“Forever Chemicals” Found in 17,000 sites in the United Kingdom and Europe

Editorial TeamEditorial Team
February 27th, 2023

PFA chemicals present in teflon and associated with cancer risks, have been found in high concentrations throughout Europe.

Pollutants known as "forever chemicals," which do not break down in the environment, accumulate in the body, and can be toxic, have been found in high concentrations at thousands of sites in the United Kingdom and Europe, an extensive mapping project has found.

About 10,000 chemicals valued for their non-stick and cleaning properties have entered water, soils, and sediments through various consumer products, firefighting foams, wastes, and industrial processes.

Two PFASs have been linked to a number of health problems. PFOA has been linked to kidney and testicular cancer, thyroid disease, ulcerative colitis, high cholesterol, and pregnancy-related hypertension. PFOS has been associated with reproductive, developmental, liver, kidney, and thyroid diseases. At lower concentrations, PFAS have been associated with immunotoxicity.

The substances have been found at approximately 17,000 sites in the United Kingdom and Europe. PFASs were detected at high concentrations of more than 1,000 nanograms per liter of water at about 640 sites and more than 10,000ng/l at 300 locations. As a result, there are s a risk of livestock entering these waters and PFASs entering the human food web. Pollution is highest in Belgium. Near 3M's PFAS production site in Zwijndrecht (Flanders), PFAS have been found in groundwater at concentrations of up to 73 million ng/l.



What Are the Consequences?

Residents within 15 km (10 miles) of the site were told not to eat eggs laid in their gardens and to avoid homegrown vegetables. Meanwhile, 70,000 people living within 5 km of the plant were offered a blood test to determine the presence of PFAS.

In the Netherlands, an accident involving PFAS in firefighting foam contaminated the soils around Amsterdam's Schiphol Airport, resulting in extremely high levels of PFOS in the soil. Similar problems have been found at some airports and military sites in Germany.

In the United Kingdom, the highest PFAS concentrations were found in an effluent from a chemical plant on the River Wyre above Blackpool. High levels of PFASs were found in fish from the river, with flounder containing up to 11,000ng/kg, according to the Defra Center for Environment, Fisheries and Aquaculture Science.

Data obtained by the Guardian and Watershed from water companies and The Environment Agency show that since 2006, PFOS or PFOA concentrations above 100ng/l have been found in around 120 samples of drinking water sources - the point at which Drinking Water Inspectorate (DWI) guidelines state that water companies should take action to reduce levels before releasing water to households. Until 2009, the DWI limit was much higher at 3,000ng/l.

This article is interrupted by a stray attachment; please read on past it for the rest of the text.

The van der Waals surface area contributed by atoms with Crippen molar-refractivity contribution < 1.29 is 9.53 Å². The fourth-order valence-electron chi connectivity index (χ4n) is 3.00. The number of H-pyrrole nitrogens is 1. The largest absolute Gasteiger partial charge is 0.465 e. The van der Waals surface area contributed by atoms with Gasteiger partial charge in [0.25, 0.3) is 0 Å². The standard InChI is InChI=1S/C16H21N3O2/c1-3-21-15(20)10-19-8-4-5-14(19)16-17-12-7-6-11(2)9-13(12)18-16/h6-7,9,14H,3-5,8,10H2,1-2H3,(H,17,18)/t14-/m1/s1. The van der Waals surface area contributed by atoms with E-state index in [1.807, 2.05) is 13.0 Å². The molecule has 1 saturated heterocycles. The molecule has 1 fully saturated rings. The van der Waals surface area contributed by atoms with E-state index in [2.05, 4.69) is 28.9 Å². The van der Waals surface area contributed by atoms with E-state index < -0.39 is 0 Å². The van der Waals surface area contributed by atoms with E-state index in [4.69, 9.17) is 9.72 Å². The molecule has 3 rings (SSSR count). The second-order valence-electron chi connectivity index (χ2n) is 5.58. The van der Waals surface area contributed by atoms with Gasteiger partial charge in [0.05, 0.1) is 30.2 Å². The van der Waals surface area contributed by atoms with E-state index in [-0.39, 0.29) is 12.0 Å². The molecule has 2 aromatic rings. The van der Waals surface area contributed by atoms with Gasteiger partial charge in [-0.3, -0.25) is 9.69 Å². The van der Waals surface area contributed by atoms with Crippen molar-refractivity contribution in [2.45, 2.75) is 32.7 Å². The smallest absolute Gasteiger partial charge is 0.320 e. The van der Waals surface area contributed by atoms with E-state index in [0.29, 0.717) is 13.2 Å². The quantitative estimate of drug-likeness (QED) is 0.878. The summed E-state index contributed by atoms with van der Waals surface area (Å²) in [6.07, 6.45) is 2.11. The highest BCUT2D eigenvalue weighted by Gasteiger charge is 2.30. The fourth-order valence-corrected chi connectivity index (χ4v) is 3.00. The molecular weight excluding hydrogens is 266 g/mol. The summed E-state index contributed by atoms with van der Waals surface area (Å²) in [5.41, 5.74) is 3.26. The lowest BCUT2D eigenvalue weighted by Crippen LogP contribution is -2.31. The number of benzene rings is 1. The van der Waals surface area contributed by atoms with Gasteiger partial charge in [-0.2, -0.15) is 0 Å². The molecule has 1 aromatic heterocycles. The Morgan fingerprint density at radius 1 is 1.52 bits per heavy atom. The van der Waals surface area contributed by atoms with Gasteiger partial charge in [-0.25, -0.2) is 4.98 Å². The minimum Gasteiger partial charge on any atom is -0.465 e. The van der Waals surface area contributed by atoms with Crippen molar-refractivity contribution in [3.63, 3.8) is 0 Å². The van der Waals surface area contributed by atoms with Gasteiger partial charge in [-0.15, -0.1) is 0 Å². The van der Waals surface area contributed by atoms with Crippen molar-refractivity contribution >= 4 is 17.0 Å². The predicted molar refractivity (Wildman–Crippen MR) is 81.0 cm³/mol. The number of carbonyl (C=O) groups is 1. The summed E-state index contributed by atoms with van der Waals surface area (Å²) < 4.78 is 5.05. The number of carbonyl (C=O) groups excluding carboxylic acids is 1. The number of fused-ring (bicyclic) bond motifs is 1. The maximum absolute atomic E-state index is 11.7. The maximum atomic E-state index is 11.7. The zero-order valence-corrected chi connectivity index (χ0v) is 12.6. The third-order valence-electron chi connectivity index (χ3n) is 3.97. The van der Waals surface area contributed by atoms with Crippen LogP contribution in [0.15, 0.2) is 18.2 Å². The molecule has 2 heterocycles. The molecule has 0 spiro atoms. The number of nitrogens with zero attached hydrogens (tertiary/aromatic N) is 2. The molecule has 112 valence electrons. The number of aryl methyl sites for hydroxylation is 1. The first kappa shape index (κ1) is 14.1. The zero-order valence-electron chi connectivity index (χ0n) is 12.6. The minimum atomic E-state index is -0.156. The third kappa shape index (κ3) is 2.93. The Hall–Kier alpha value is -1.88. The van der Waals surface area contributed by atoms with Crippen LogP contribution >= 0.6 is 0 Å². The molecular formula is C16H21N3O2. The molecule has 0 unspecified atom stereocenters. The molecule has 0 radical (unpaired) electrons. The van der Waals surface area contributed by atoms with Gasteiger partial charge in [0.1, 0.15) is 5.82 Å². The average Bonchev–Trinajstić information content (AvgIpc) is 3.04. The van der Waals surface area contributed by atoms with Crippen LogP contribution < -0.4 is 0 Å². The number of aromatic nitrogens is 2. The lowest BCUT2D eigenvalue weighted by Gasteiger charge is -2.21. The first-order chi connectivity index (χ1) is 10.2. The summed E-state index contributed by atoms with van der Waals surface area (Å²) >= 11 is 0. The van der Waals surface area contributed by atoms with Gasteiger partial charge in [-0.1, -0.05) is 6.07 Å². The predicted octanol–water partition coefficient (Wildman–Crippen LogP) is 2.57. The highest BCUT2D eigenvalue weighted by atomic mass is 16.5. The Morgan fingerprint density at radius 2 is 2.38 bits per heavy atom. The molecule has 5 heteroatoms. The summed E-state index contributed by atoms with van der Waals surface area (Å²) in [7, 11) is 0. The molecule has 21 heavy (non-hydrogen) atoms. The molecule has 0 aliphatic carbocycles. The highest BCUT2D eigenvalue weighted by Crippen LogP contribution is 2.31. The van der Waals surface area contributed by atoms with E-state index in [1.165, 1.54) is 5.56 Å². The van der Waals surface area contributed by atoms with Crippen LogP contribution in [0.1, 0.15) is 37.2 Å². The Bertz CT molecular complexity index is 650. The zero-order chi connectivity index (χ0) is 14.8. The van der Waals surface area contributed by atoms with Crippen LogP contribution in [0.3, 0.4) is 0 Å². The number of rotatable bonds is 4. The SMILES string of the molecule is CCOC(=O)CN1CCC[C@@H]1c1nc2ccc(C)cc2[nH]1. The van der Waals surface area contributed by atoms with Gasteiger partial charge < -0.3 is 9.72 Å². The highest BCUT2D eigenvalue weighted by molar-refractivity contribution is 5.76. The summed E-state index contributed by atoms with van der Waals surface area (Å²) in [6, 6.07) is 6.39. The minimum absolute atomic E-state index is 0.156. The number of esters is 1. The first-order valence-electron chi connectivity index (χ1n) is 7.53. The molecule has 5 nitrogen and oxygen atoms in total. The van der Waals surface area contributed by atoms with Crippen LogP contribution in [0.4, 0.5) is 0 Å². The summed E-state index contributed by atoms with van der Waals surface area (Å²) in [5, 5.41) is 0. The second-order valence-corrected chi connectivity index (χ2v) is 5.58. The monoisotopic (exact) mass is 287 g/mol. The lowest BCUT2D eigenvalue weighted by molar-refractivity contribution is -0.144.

In the U.S., limits for PFAS in drinking water are much lower. There, the Environmental Protection Agency has set a health-based guideline of 0.004ng/l for PFOA and 0.02ng/l for PFOS. In Denmark, the Environmental Protection Agency stipulates that drinking water must not contain more than 2ng/l for the sum of the four PFAS. According to Rita Loch-Caruso, professor of toxicology at the College of Michigan, limits for PFAS in drinking water are being lowered as evidence of their health effects mount.



Regulating PFAS

Despite the high level of pollution revealed by the map, it’s believed that this is only the tip of the iceberg. The Environmental Protection Agency has admitted that PFOS - which is known to be toxic to fish and other aquatic life - is ubiquitous in the environment and that the presence of PFOS in rivers means that many rivers will not meet water quality standards by 2039.

In the UK, only PFOS and PFOA are regulated. In the EU, there is a proposal to regulate PFAS as a class rather than trying to address each substance individually. According to the European Chemicals Agency, about 4.4 million tons of PFAS will be released into the environment over the next 30 years if no action is taken.

The Fluoropolymers Product Group (FPG) opposes the EU's efforts to treat all PFAS as one class, arguing instead that a distinction should be made between fluoropolymers and other PFAS groups, and that the different risk profiles and uses of each group should be considered separately. According to Nicolas Robin, Director of the FPG, the company understands the concerns about the potential persistence of most PFASs, it believes that this environmental concern can be addressed through alternative restrictions rather than a ban.